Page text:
We at Tagoras and the folks at Velvet Chainsaw are busy analyzing the data we collected from 175 survey respondents in June and July on their use of use professional and industry speakers at their meetings.
We expect to release the full free report later this month. So sign up for the Leading Learning newsletter to make sure you’re notified when the report is released.
In the meantime, I wanted to share a few findings from the survey data.
- Sponsorship is on the rise.
Over 27 percent of organizations use sponsorship more than over the past two years—up from 16.2 percent in the speaker survey we conducted in 2011. We predicted in the last report that we’d see just such a rise, as exhibitors want increasingly to be associated with thought leadership.
- What’s in a name? Maybe not that much.
Under a third (28.3 percent) of those surveyed believe a “big name” speaker is very or extremely important for attracting registrants.
- Organizations expect more of their hired speakers.
Among survey respondents who hire professional speakers, 66.1 percent (up from 56.6 in our 2011 survey) expect them to put in more than just their time on stage. Of that 66.1 percent, three-quarters report asking professional speakers to participate in other elements of the meeting. Two-fifths ask professional speakers to write a newsletter or magazine article or be interviewed; participate in a pre-meeting online conversation via LinkedIn, Twitter, or another avenue; or record a promotional video. About a quarter ask their professional speakers to write a post for their organization’s or meeting’s blog or present or facilitate a pre- or post-meeting Webinar.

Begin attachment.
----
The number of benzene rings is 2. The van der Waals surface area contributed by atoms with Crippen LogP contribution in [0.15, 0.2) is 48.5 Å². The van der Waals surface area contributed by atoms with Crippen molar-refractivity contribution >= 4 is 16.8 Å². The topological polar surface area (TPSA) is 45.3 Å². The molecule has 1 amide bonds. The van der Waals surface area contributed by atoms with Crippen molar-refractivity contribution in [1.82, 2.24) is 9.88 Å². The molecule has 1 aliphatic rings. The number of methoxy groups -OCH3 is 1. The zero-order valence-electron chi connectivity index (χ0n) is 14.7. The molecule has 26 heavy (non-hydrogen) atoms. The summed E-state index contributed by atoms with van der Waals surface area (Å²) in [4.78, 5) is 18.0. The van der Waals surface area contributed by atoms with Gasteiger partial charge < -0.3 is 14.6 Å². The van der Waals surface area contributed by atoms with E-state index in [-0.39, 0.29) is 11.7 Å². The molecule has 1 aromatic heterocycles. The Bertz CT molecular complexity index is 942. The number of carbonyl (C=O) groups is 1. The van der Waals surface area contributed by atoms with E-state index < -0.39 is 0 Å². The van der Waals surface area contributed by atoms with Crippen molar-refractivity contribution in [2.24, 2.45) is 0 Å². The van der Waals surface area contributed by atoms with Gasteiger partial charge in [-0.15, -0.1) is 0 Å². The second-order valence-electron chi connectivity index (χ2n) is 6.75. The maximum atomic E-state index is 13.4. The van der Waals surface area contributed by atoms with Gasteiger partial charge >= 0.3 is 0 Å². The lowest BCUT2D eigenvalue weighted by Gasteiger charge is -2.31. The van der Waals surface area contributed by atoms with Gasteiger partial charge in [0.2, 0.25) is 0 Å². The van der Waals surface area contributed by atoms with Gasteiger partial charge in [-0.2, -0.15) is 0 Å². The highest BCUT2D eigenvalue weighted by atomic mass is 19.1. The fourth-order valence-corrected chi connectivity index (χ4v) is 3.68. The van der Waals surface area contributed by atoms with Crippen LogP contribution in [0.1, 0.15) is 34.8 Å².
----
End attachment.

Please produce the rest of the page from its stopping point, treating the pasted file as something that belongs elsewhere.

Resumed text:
- Multiple-speaker sessions look popular.
On average, 152.0 industry speakers present at survey respondents’ major meeting; the median is 50.0 speakers. The average number of sessions at that meeting is 94.1, with a median of 53.0. So the median speaker-to-session ratio is almost exactly 1:1, but the average is closer to 3:2, suggesting multiple speakers are presenting at the same session, perhaps in a panel or combined mini-sessions approach.
- Internal processes allow for fresher content.
Over three-quarters of survey respondents use a call for proposals or presentations (CFPs) to help source content for their major meeting. The largest grouping (41.3 percent) of those organizations closes the CFP 8 to 9 months prior to the meeting. We believe at least some sessions need to be set even closer to the meeting time to allow the freshest, most relevant content. But, on the good-news front, only a fifth of respondents close the CFP 10 months or more before the meeting, down from a third reporting in our 2011 survey that their CFPs close 10 months or more in advance.
In the final report, you’ll find a lot more data and more of our thoughts on what it means for meetings.
To be notified when the free report is available, sign up for the Leading Learning newsletter.
Next Thursday, September 12, we’re offering a complimentary Webinar, sponsored by LearnSomething, on assessing your market for education products. Register for free at https://www3.gotomeeting.com/register/885924822.